When people from all walks of life are invited to a special screening in an isolated movie theatre they are soon involved in a real life horror movie. In an orgy of bloodshed, violence and madness no one can escape their walled in nightmare. Stylish, gory, bleakly funny and reminiscent of George A. Romero’s films, Demoni is a hugely entertaining horror movie. Continue reading Lamberto Bava – Demoni AKA Demons (1985)
People who dial 976-EVIL receive supernatural powers and turn into satanic killers. Continue reading Robert Englund – 976-EVIL (1988)
I originally just got this film for it’s rarity as an online friend of mine managed to acquire a copy through a trade. When I put the VHS into the player I was presented with challenging slice of art-house genius that greatly exceeded my pretty much non existent expectations. Like the great works of lynch and jodorowsky it is a completely unstreamed celluloid capture of an artists consciousness,abandoning logic to assault the viewers senses with the directors own unique vision. This isn’t like any of other schiffs other films, which whilst highly enjoyable are ultimately extremely tacky gorefests. This is a stunning observation of a lonely mans descent into being unable to decipher relaity and fantasy. Words cannot do it justice in the slightest. It one of the most different and personal films I have ever seen, layered in gruesome yet poetic psychosexual imagery to portray the main characters(who remains nameless throughout the film)ever slipping mask of sanity. Whilst very open ended I partially see the film as a commentary on perception and how we see things. It simply defies genres and conventions, this is true art film-making. Made from real raw emotion and a daring mind it is perhaps unsurprising it has not seen an official release ever. But for anyone who likes bold underground cinema this is an absolute must see, and possibly the most underrated film of all time. A sublime,macabre masterwork of dream logic cinema. Continue reading Nathan Schiff – Vermilion Eyes (1991)
Yukie and two of her girlfriends are being haunted by the ghost of a classmate, they once heavily bullied. When the other two die under mysterious circumstances, Yukie sees only one chance for herself. With the help of the Nightmare Detective (Ryuhei Matsuda) she hopes to escape her hopeless situation.
NIGHTMARE DETECTIVE 2 surpasses it’s predecessor on almost all levels. For one thing, though the film has a slightly more poetic feel to it (as opposed to the dark and chaotic nature of the original), it’s laden with depression and grief, adding a foreboding atmosphere that grows stronger as the film progresses. While the first film had a more straightforward plot (albeit still following Tsukamoto’s puzzling logic at times), now the story features a well-balanced duality. When Kyoichi starts to learn more about the origin of Yukie’s nightmares, he discovers parallels with his own past which will eventually lead to more discoveries concerning the mystery of his own, cursed persona. Continue reading Shinya Tsukamoto – Akumu Tantei 2 aka Nightmare Detective 2 (2008)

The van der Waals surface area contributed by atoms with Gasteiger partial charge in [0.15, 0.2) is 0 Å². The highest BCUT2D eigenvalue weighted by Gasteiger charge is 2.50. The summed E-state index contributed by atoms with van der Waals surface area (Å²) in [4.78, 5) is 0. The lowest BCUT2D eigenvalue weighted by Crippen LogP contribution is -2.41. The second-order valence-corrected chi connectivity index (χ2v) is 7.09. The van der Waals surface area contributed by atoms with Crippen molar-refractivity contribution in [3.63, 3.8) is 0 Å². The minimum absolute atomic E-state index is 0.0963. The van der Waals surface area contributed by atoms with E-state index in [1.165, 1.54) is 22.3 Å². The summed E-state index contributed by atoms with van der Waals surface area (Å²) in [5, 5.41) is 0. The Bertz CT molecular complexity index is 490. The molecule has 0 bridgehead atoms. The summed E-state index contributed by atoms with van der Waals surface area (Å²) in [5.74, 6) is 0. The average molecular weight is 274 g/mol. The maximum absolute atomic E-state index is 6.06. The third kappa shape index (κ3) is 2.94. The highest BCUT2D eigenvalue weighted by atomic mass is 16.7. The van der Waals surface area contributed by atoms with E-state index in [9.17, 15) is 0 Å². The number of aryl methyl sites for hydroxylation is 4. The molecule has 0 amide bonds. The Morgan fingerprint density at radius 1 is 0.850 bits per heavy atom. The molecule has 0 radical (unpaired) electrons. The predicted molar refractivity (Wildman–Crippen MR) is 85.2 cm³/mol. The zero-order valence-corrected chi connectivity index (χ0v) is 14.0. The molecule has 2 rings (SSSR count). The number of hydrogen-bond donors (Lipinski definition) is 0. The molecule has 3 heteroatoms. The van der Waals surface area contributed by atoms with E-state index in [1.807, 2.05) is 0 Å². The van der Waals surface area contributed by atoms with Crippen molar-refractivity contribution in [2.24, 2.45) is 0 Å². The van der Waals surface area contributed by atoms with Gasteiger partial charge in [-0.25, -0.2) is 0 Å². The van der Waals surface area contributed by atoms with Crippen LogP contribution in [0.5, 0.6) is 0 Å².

Plot: A Tokyo Businessman with his wife and son are walking the high street when his son is kidnapped by a group of street thugs. While in pursuit of his son the father is shot by one of the thugs with a strange device. After the thugs oddly return his son, the father starts to notice odd changes with his body that occur in moments of anger. Only to be terrorized constantly by this, the father decides to locate the gang and kill them all. Continue reading Shinya Tsukamoto – Tetsuo II: Body Hammer (1992)
The Giallo film reinvented as an experimental S&M-tinged fever dream, told through a combination of color-gelled cinematography and jump-cut photographs, infused with dark sensuality and perverse cruelty. The short films of the directors of Amer are technically rawer than that film, but they show what was to come in terms of themes based on giallo films and an abstract style, from the use of still frames like in Chris Marker’s La Jetee to harsh coloured lighting. They are worth seeing by themselves as a refining of their ideas into a fantastic debut feature film. Continue reading Hélène Cattet & Bruno Forzani – Chambre jaune (2002)
A serial killer called “The Hyena” is finally caught and eventually hanged. However, his body disappears before it can be buried, and soon thereafter dead bodies start turning up in a small village. Continue reading Gino Mangini – La jena di Londra (1964)